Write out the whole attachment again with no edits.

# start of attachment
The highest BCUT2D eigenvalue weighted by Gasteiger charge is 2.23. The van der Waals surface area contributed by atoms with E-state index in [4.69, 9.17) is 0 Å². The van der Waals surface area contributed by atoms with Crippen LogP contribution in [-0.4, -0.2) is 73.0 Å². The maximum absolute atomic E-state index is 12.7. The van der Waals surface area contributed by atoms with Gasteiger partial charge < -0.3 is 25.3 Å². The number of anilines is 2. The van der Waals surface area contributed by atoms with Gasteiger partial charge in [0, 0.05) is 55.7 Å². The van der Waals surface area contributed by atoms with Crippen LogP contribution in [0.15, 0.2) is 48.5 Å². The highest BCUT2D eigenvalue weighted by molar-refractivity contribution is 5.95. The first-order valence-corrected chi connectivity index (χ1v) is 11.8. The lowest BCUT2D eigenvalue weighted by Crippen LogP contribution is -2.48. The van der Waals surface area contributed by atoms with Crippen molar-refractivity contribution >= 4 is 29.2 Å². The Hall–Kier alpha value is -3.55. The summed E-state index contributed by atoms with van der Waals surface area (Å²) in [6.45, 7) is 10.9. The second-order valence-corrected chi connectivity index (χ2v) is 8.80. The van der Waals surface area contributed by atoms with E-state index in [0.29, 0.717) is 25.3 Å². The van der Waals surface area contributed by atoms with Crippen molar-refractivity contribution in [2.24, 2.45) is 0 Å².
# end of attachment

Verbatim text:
The highest BCUT2D eigenvalue weighted by Gasteiger charge is 2.23. The van der Waals surface area contributed by atoms with E-state index in [4.69, 9.17) is 0 Å². The van der Waals surface area contributed by atoms with Crippen LogP contribution in [-0.4, -0.2) is 73.0 Å². The maximum absolute atomic E-state index is 12.7. The van der Waals surface area contributed by atoms with Gasteiger partial charge < -0.3 is 25.3 Å². The number of anilines is 2. The van der Waals surface area contributed by atoms with Gasteiger partial charge in [0, 0.05) is 55.7 Å². The van der Waals surface area contributed by atoms with Crippen LogP contribution in [0.15, 0.2) is 48.5 Å². The highest BCUT2D eigenvalue weighted by molar-refractivity contribution is 5.95. The first-order valence-corrected chi connectivity index (χ1v) is 11.8. The lowest BCUT2D eigenvalue weighted by Crippen LogP contribution is -2.48. The van der Waals surface area contributed by atoms with Crippen molar-refractivity contribution >= 4 is 29.2 Å². The Hall–Kier alpha value is -3.55. The summed E-state index contributed by atoms with van der Waals surface area (Å²) in [6.45, 7) is 10.9. The second-order valence-corrected chi connectivity index (χ2v) is 8.80. The van der Waals surface area contributed by atoms with E-state index in [0.29, 0.717) is 25.3 Å². The van der Waals surface area contributed by atoms with Crippen molar-refractivity contribution in [2.24, 2.45) is 0 Å².